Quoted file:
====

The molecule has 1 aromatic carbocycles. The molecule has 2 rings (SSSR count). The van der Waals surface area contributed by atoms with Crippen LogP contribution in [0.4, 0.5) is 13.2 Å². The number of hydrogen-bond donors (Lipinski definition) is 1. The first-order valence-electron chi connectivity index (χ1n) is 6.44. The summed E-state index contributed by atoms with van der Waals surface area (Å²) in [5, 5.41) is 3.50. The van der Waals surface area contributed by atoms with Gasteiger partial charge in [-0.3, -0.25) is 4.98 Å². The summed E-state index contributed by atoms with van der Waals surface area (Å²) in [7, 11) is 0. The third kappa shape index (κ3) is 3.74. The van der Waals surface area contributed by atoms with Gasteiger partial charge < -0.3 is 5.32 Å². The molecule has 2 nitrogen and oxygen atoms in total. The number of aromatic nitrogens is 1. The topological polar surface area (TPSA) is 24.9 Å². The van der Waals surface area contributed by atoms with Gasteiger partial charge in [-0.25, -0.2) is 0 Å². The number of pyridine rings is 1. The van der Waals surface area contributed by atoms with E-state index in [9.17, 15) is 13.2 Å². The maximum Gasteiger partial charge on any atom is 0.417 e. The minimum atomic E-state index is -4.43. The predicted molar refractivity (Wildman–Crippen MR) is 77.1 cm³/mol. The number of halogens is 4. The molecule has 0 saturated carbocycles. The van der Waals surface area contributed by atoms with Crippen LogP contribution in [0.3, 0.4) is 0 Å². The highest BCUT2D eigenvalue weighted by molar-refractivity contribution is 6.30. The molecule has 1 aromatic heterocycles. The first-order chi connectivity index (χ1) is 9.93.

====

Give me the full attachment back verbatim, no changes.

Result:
The molecule has 1 aromatic carbocycles. The molecule has 2 rings (SSSR count). The van der Waals surface area contributed by atoms with Crippen LogP contribution in [0.4, 0.5) is 13.2 Å². The number of hydrogen-bond donors (Lipinski definition) is 1. The first-order valence-electron chi connectivity index (χ1n) is 6.44. The summed E-state index contributed by atoms with van der Waals surface area (Å²) in [5, 5.41) is 3.50. The van der Waals surface area contributed by atoms with Gasteiger partial charge in [-0.3, -0.25) is 4.98 Å². The summed E-state index contributed by atoms with van der Waals surface area (Å²) in [7, 11) is 0. The third kappa shape index (κ3) is 3.74. The van der Waals surface area contributed by atoms with Gasteiger partial charge < -0.3 is 5.32 Å². The molecule has 2 nitrogen and oxygen atoms in total. The number of aromatic nitrogens is 1. The topological polar surface area (TPSA) is 24.9 Å². The van der Waals surface area contributed by atoms with Gasteiger partial charge in [-0.25, -0.2) is 0 Å². The number of pyridine rings is 1. The van der Waals surface area contributed by atoms with E-state index in [9.17, 15) is 13.2 Å². The maximum Gasteiger partial charge on any atom is 0.417 e. The minimum atomic E-state index is -4.43. The predicted molar refractivity (Wildman–Crippen MR) is 77.1 cm³/mol. The number of halogens is 4. The molecule has 0 saturated carbocycles. The van der Waals surface area contributed by atoms with Crippen LogP contribution in [0.3, 0.4) is 0 Å². The highest BCUT2D eigenvalue weighted by molar-refractivity contribution is 6.30. The molecule has 1 aromatic heterocycles. The first-order chi connectivity index (χ1) is 9.93.